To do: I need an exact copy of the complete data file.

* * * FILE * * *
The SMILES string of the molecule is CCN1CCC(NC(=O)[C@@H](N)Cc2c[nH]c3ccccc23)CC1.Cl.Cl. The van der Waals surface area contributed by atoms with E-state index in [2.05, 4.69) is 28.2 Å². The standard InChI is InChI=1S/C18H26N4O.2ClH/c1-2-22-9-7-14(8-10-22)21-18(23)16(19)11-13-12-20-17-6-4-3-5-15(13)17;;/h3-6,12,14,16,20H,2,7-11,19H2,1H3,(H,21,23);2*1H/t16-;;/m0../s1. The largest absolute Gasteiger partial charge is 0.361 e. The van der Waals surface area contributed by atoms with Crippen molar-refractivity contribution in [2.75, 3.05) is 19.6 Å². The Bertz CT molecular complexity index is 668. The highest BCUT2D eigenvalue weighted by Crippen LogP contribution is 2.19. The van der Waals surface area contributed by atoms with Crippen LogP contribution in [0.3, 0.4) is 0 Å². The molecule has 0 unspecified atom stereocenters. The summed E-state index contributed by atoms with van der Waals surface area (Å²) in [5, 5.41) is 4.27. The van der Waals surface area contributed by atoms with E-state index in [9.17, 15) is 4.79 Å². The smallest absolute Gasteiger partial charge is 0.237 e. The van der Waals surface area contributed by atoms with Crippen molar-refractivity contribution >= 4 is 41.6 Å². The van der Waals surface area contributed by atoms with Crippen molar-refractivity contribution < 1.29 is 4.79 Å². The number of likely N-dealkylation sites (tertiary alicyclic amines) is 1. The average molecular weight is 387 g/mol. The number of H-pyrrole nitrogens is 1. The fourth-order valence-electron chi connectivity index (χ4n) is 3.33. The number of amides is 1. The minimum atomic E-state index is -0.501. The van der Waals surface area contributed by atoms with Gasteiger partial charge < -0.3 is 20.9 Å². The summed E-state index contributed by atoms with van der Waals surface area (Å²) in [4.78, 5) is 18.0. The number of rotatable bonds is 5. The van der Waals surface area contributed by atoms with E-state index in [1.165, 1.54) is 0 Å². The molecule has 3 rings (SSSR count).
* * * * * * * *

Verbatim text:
The SMILES string of the molecule is CCN1CCC(NC(=O)[C@@H](N)Cc2c[nH]c3ccccc23)CC1.Cl.Cl. The van der Waals surface area contributed by atoms with E-state index in [2.05, 4.69) is 28.2 Å². The standard InChI is InChI=1S/C18H26N4O.2ClH/c1-2-22-9-7-14(8-10-22)21-18(23)16(19)11-13-12-20-17-6-4-3-5-15(13)17;;/h3-6,12,14,16,20H,2,7-11,19H2,1H3,(H,21,23);2*1H/t16-;;/m0../s1. The largest absolute Gasteiger partial charge is 0.361 e. The van der Waals surface area contributed by atoms with Crippen molar-refractivity contribution in [2.75, 3.05) is 19.6 Å². The Bertz CT molecular complexity index is 668. The highest BCUT2D eigenvalue weighted by Crippen LogP contribution is 2.19. The van der Waals surface area contributed by atoms with Crippen LogP contribution in [0.3, 0.4) is 0 Å². The molecule has 0 unspecified atom stereocenters. The summed E-state index contributed by atoms with van der Waals surface area (Å²) in [5, 5.41) is 4.27. The van der Waals surface area contributed by atoms with E-state index in [9.17, 15) is 4.79 Å². The smallest absolute Gasteiger partial charge is 0.237 e. The van der Waals surface area contributed by atoms with Crippen molar-refractivity contribution >= 4 is 41.6 Å². The van der Waals surface area contributed by atoms with Crippen molar-refractivity contribution < 1.29 is 4.79 Å². The number of likely N-dealkylation sites (tertiary alicyclic amines) is 1. The average molecular weight is 387 g/mol. The number of H-pyrrole nitrogens is 1. The fourth-order valence-electron chi connectivity index (χ4n) is 3.33. The number of amides is 1. The minimum atomic E-state index is -0.501. The van der Waals surface area contributed by atoms with Gasteiger partial charge < -0.3 is 20.9 Å². The summed E-state index contributed by atoms with van der Waals surface area (Å²) in [4.78, 5) is 18.0. The number of rotatable bonds is 5. The van der Waals surface area contributed by atoms with E-state index in [1.165, 1.54) is 0 Å². The molecule has 3 rings (SSSR count).